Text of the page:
The simplicity of the matrix meant that it could be applied to other areas of marketing management, such as product life cycle model (Barksdale ; Harris, 1982), sales force management (Strahle ; Spiro, 1986). Despite the fact that the model faced significant critique from the academia when it was first launched, it is ironic that the BCG Matrix continues to be an inevitable curriculum component in almost every Marketing and Business Management program around the world.
In their study, Morrison and Wensley (1991) found that a majority of instructors continued to espouse the benefits of the matrix to their students, despite having some reservations about its applicability. Perhaps the best appraisal of the intellectual value of the BCG Matrix was provided by Henderson, the creator of the model: "a milestone on the search for insight into business system dynamics, but certainly not the end of the road" (Moore, 2001). Ethical Critique As per Hackley (2009), marketing studies need to examine the ethical and social values which surround marketing practice and theory.
In the case of the Boston Consulting Group Matrix, the model is an internal strategic tool which shapes product assortment which is to be deployed to the market. The nature of the model is such that it advocates products with high market share in strong market growth. The ethical quandary posed here is whether the organization should retrench a product line which has low market share, in an industry of low market growth, but the product serves a purpose that is beneficial to society (such as pharmaceuticals).
In a similar vein, is it ethical for a company to invest more resources into promoting a product in a growing market, even when the company is aware of the adverse effects of the product (such as cigarettes). In other words, should an organizations product assortment be negligent of social benefits, and be determined solely on market dynamics alone (McDonald ; Leppard, 1992), in a time when businesses are advocating principles of corporate social responsibility?
It is also pertinent to note that the BCG matrix encourages organizations to continue investing in profitable ventures (“cash cows”), whereas it suggests retrenching investment to those products (“dogs”) which are not responding to market stimulation initiatives. Considering the large research and development expenditures that go into creating and launching a product, it is not clear from the BCG model about how long the company should wait before removing the product from markets altogether (Seeger, 1984).
Therefore, users of this model may want to base decisions in the context of net social benefit to continue driving the long term sustainability of the company and society at large. Political Critique As Hackley (2009) indicated, when analysing any marketing tool, it is important to analyse where the concept originated and what institutional forces stood to advantage from its evolution. In the case of the BCG Matrix, as described earlier, the model was originated in the work of Henderson (1970).
The matrix was an integral component of the Boston Consulting Group and was used by several influential benchmark companies at the time of its launch. The matrix also enjoyed coverage in the press, despite strong criticism by academia (Morrison and Wensley, 1991). It is clear that the hype around the model stood to benefit the Boston Consulting Group the most, a fact that is confirmed by the fact that the company propagates its use to this very day, despite being aware of its shortcomings.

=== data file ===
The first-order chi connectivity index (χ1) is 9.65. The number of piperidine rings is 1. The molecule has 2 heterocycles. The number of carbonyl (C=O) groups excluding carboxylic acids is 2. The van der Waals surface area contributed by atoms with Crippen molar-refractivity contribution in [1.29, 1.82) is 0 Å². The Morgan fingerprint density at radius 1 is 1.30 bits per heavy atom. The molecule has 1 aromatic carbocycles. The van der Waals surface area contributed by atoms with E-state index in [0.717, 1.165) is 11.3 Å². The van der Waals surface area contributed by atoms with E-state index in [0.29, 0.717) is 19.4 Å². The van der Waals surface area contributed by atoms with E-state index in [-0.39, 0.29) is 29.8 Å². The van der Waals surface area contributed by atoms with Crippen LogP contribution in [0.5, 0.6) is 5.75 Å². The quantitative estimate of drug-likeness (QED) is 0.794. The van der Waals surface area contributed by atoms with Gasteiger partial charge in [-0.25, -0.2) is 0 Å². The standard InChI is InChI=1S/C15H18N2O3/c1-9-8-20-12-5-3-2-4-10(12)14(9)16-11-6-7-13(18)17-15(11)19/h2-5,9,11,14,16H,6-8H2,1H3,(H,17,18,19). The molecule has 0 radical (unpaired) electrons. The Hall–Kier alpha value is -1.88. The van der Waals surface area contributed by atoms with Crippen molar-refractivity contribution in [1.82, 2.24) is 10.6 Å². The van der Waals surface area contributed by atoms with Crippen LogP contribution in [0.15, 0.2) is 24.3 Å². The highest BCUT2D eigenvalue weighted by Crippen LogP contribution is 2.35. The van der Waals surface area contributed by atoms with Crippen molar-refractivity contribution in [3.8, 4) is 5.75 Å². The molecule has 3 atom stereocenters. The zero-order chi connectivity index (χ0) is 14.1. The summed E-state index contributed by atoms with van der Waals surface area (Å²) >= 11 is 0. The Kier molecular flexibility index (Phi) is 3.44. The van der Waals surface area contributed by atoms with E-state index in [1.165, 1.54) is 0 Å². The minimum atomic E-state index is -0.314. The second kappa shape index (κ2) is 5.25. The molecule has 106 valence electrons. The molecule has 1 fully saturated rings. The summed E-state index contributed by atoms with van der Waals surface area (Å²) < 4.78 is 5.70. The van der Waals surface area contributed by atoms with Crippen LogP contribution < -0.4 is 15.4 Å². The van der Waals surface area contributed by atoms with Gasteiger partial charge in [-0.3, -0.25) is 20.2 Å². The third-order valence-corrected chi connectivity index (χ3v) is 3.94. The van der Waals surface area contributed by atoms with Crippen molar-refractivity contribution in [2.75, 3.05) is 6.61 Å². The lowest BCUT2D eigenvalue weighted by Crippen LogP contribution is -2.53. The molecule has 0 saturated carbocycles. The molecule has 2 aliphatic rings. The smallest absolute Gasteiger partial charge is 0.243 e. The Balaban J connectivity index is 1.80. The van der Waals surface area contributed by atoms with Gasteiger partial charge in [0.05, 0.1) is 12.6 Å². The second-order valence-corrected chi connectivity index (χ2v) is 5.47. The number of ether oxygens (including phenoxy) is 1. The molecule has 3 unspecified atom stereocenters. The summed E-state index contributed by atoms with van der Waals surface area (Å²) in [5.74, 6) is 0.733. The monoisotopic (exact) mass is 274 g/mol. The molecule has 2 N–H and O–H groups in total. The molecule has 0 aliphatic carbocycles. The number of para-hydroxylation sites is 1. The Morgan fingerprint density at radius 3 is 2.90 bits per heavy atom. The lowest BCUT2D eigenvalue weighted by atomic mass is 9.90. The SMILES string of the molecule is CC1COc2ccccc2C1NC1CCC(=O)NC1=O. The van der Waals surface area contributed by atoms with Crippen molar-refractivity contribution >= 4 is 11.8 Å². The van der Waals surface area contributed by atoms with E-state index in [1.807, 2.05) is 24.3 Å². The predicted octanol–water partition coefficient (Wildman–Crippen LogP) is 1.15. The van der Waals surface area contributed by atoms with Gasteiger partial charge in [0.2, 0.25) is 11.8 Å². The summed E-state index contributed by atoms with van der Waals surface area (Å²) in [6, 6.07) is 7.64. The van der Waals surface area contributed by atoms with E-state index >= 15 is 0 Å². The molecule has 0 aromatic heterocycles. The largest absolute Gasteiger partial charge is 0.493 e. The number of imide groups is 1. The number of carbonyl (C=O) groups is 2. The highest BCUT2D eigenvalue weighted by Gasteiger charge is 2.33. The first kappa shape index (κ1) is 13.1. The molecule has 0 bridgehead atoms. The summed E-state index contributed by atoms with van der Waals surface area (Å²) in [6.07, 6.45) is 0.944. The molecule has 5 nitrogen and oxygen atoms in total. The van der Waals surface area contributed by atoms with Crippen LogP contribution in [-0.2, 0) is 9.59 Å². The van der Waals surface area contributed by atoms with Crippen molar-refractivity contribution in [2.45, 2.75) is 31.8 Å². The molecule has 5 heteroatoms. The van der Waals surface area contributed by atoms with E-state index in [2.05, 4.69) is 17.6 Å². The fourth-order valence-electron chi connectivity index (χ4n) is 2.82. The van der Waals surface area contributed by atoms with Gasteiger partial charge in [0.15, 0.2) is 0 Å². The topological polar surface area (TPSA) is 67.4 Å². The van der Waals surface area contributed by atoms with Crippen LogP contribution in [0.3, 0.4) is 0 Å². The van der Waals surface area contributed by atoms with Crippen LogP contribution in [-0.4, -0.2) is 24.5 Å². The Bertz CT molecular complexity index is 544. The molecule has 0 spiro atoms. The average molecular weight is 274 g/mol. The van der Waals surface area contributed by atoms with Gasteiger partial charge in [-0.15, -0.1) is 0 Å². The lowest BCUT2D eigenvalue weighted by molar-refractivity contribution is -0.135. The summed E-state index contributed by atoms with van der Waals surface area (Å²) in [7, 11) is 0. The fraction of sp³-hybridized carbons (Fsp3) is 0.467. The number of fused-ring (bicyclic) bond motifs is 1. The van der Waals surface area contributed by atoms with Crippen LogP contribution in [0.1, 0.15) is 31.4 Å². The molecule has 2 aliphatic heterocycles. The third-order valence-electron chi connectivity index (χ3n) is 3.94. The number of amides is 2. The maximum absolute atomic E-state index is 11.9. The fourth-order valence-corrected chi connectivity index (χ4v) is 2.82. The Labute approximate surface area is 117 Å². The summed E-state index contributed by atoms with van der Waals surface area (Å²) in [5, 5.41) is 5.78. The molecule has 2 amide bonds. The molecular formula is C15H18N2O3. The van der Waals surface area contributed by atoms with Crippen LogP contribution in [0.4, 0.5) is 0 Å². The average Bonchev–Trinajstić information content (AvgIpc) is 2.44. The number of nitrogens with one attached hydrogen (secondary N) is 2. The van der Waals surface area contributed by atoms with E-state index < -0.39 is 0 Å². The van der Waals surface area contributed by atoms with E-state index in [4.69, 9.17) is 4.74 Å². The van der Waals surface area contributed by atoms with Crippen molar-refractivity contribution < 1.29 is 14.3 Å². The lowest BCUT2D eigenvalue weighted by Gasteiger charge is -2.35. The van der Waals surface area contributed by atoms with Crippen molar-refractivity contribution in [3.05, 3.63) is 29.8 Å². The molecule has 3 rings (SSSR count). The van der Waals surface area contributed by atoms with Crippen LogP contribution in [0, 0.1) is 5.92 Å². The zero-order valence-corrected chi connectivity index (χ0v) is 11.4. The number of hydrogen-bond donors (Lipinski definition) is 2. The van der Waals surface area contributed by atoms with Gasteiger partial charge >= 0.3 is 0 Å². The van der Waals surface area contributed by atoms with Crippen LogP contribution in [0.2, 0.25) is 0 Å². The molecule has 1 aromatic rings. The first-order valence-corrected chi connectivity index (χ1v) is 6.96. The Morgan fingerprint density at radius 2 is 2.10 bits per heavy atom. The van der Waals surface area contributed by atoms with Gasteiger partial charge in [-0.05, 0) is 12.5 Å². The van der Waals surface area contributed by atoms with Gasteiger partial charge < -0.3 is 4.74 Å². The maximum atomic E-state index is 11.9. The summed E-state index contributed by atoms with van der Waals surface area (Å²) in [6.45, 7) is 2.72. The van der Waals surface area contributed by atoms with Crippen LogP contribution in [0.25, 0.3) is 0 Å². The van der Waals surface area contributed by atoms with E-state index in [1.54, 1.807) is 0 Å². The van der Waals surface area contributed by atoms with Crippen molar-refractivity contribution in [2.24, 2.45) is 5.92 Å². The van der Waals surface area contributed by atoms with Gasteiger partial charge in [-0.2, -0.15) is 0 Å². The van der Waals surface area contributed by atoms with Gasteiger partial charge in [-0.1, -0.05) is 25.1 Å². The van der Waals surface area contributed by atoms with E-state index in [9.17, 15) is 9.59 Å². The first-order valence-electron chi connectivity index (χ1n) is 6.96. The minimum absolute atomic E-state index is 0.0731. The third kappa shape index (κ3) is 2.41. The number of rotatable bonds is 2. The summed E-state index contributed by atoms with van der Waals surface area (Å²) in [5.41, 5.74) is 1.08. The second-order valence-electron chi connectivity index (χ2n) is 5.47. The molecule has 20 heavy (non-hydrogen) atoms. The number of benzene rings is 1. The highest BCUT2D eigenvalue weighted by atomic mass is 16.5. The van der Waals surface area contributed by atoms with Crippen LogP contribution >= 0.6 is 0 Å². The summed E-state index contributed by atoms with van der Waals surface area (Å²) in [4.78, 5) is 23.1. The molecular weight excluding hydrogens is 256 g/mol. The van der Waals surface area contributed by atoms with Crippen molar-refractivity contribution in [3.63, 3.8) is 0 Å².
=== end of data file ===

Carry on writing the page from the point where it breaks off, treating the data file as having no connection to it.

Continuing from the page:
It has also been found that aside from promoting and capitalizing on the “success” of their models, consultancies go great lengths to ensure that they attract the highest profiled organizations to employ their services, so that they can charge higher consulting fees citing the quality of their past work (O'Shea & Madigan, 1998). Conclusion In conclusion, it is clear that the Boston Consulting Group Matrix is flawed in many respects, but continues to enjoy support in academic circles for its implications of strategy.
It also serves to purpose that the model has inspired the creation of numerous other matrices to assist organizations in strategizing better. However, as with any marketing tool, it is important to keep in mind the ethical implications of the decision-making advised by these strategic models. Bibliography Cooper, R. G. , Edgett, S. J. , & Kleinschmidt, E. J. (1999). New product portfolio management: practices and performance. Journal of product innovation management, 16(4), 333-351. Hackley, C. (2009). Marketing: A critical introduction. Sage Publications Limited. Derkinderen, F. G. & Crum, R. L. (1984). Pitfalls in using portfolio techniques—Assessing risk and potential. Long Range Planning, 17(2), 129-136. O'Shea, J. , ; Madigan, C. (1998). Dangerous company: Management consultants and the businesses they save and ruin. Penguin USA. Henderson, B. (1970). The product portfolio. BCG Perspectives series (The Boston Consulting Group, 1970). Hambrick, D. C. , MacMillan, I. C. , ; Day, D. L. (1982). Strategic Attributes and Performance in the BCG Matrix--A PIMS-Based Analysis of Industrial Product Businesses. Academy of Management Journal, 25(3), 510-531.
Barksdale, H. C. , ; Harris Jr, C. E. (1982). Portfolio analysis and the product life cycle. Long Range Planning, 15(6), 74-83. Marren, P. (2004). The matrix revisited. Journal of Business Strategy, 25(4). McDonald, M. , ; Leppard, J. W. (1992). Marketing by matrix: 100 practical ways to improve your strategic and tactical marketing. Butterworth-Heinemann. Morrison, A. , ; Wensley, R. (1991). Boxing up or boxed in? : A short history of the Boston Consulting Group share/growth matrix. Journal of Marketing Management, 7(2), 105-129. Schoeffler, S. , Buzzell, R.
D. , ; Heany, D. F. (1974). Impact of strategic planning on profit performance (pp. 137-145). Graduate School of Business Administration, Harvard University. Seeger, J. A. (1984). Research note and communication. Reversing the images of BCG's growth/share matrix. Strategic Management Journal, 5(1), 93-97. Stalk, G. , & Stern, C. W. (Eds. ). (1998). Perspectives on Strategy: From the Boston Consulting Group. J. Wiley. Wind, Y. , Mahajan, V. , & Swire, D. J. (1983). An empirical comparison of standardized portfolio models. The Journal of Marketing, 89-99.